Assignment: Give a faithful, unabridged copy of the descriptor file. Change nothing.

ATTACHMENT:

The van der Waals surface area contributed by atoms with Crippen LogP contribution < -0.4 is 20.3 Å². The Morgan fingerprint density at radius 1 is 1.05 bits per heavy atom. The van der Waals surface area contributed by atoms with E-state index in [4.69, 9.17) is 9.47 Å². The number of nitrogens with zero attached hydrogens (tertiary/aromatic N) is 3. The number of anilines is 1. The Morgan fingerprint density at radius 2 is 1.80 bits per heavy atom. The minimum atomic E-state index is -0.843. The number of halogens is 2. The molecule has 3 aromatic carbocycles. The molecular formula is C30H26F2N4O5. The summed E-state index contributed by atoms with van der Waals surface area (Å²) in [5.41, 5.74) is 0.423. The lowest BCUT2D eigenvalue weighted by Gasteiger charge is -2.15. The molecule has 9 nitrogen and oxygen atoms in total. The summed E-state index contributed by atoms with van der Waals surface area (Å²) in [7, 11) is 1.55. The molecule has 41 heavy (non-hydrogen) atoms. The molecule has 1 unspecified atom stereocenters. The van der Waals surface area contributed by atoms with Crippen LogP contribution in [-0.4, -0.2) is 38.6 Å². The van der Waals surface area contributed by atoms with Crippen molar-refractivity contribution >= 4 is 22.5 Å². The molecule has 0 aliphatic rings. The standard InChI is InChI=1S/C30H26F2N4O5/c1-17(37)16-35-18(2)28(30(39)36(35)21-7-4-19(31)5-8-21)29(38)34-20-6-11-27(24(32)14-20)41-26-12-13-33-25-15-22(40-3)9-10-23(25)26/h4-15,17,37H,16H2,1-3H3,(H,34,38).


The van der Waals surface area contributed by atoms with Crippen LogP contribution < -0.4 is 20.3 Å². The Morgan fingerprint density at radius 1 is 1.05 bits per heavy atom. The van der Waals surface area contributed by atoms with E-state index in [4.69, 9.17) is 9.47 Å². The number of nitrogens with zero attached hydrogens (tertiary/aromatic N) is 3. The number of anilines is 1. The Morgan fingerprint density at radius 2 is 1.80 bits per heavy atom. The minimum atomic E-state index is -0.843. The number of halogens is 2. The molecule has 3 aromatic carbocycles. The molecular formula is C30H26F2N4O5. The summed E-state index contributed by atoms with van der Waals surface area (Å²) in [5.41, 5.74) is 0.423. The lowest BCUT2D eigenvalue weighted by Gasteiger charge is -2.15. The molecule has 9 nitrogen and oxygen atoms in total. The summed E-state index contributed by atoms with van der Waals surface area (Å²) in [7, 11) is 1.55. The molecule has 41 heavy (non-hydrogen) atoms. The molecule has 1 unspecified atom stereocenters. The van der Waals surface area contributed by atoms with Crippen LogP contribution in [-0.4, -0.2) is 38.6 Å². The van der Waals surface area contributed by atoms with Crippen molar-refractivity contribution >= 4 is 22.5 Å². The molecule has 0 aliphatic rings. The standard InChI is InChI=1S/C30H26F2N4O5/c1-17(37)16-35-18(2)28(30(39)36(35)21-7-4-19(31)5-8-21)29(38)34-20-6-11-27(24(32)14-20)41-26-12-13-33-25-15-22(40-3)9-10-23(25)26/h4-15,17,37H,16H2,1-3H3,(H,34,38).